Taste

Considering longings for unknown homelands.

photo of grass field

The feelings that hurt most, the emotions that sting most, are those that are absurd – The longing for impossible things, precisely because they are impossible; nostalgia for what never was; the desire for what could have been; regret over not being someone else; dissatisfaction with the world’s existence. All these half-tones of the soul’s consciousness create in us a painful landscape, an eternal sunset of what we are.” – Fernando Pessoa

If memory is the original fiction, then let me remember the women 

whose warm hands, stained with vegetables, 

tended to Sunday stock, who were unknown 

except to those who ate what they offered, 

and who made what they offered in a haven 

unknown to cameras and reviewers and stars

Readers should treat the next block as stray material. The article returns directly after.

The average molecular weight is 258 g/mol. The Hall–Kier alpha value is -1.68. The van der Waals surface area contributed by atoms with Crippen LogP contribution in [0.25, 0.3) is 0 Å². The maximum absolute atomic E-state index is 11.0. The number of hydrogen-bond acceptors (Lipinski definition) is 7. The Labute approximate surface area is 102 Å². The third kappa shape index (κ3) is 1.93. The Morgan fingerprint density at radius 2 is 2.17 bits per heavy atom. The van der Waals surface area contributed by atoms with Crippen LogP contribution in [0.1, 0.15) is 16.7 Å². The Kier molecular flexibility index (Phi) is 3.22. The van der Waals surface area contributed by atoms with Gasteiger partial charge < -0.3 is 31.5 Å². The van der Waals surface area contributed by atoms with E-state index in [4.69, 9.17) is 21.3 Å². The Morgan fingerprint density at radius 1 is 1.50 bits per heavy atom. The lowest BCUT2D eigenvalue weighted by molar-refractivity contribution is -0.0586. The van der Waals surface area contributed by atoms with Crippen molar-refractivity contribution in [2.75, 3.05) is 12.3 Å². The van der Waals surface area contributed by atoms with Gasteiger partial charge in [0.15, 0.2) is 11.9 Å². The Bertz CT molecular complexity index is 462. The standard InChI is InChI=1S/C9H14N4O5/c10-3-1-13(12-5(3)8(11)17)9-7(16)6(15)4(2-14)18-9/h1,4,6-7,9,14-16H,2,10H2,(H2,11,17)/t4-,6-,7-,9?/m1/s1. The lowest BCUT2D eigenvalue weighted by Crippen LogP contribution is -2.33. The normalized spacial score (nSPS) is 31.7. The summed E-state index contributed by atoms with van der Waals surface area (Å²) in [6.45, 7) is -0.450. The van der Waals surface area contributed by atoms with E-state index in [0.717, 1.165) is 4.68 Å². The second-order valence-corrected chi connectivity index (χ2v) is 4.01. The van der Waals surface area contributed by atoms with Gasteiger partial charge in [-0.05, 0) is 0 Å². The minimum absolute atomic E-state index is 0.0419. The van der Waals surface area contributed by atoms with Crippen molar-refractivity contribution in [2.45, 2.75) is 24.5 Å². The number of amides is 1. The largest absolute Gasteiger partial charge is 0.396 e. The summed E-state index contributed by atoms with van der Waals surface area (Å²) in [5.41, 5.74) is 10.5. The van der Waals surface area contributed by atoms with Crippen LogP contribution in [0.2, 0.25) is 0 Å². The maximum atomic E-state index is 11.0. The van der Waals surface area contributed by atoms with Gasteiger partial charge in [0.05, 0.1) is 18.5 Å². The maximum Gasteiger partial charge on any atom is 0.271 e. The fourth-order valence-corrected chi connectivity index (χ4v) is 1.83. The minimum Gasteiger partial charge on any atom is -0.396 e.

of achievement. Let me remember the thrill 

of running along a Normandy coast, 

after mussels when blond wheat covered 

the fields before they gave way to corn, concrete, 

plastic; when necessary meant bread at a midday meal. 

Inspired by this morning’s sighting of Madeline Kamman’s When French Women Cook, a book I discovered about a decade ago in a used bookstore. It’s descriptions of a French countryside that no longer exists created a strange sense of longing, one that I have come to associate with a word I happened to discover around the time I discovered this book. The word, hireath, is a Welsch word with no exact translation in English, was presented to me originally as “longing or homesickness for a place you have not directly known.”  It resounded, in an instant, as one of the dominating feelings of my time on the planet.

Author: Stacey C. Johnson

I am here to wonder out loud. The point is not to get a clear answer, a complete picture, but to remember how incomplete the picture is, to embrace the process once again, of discovery, of questions, to notice the stirrings of wonder. To leave crumbs behind, for the next traveler.

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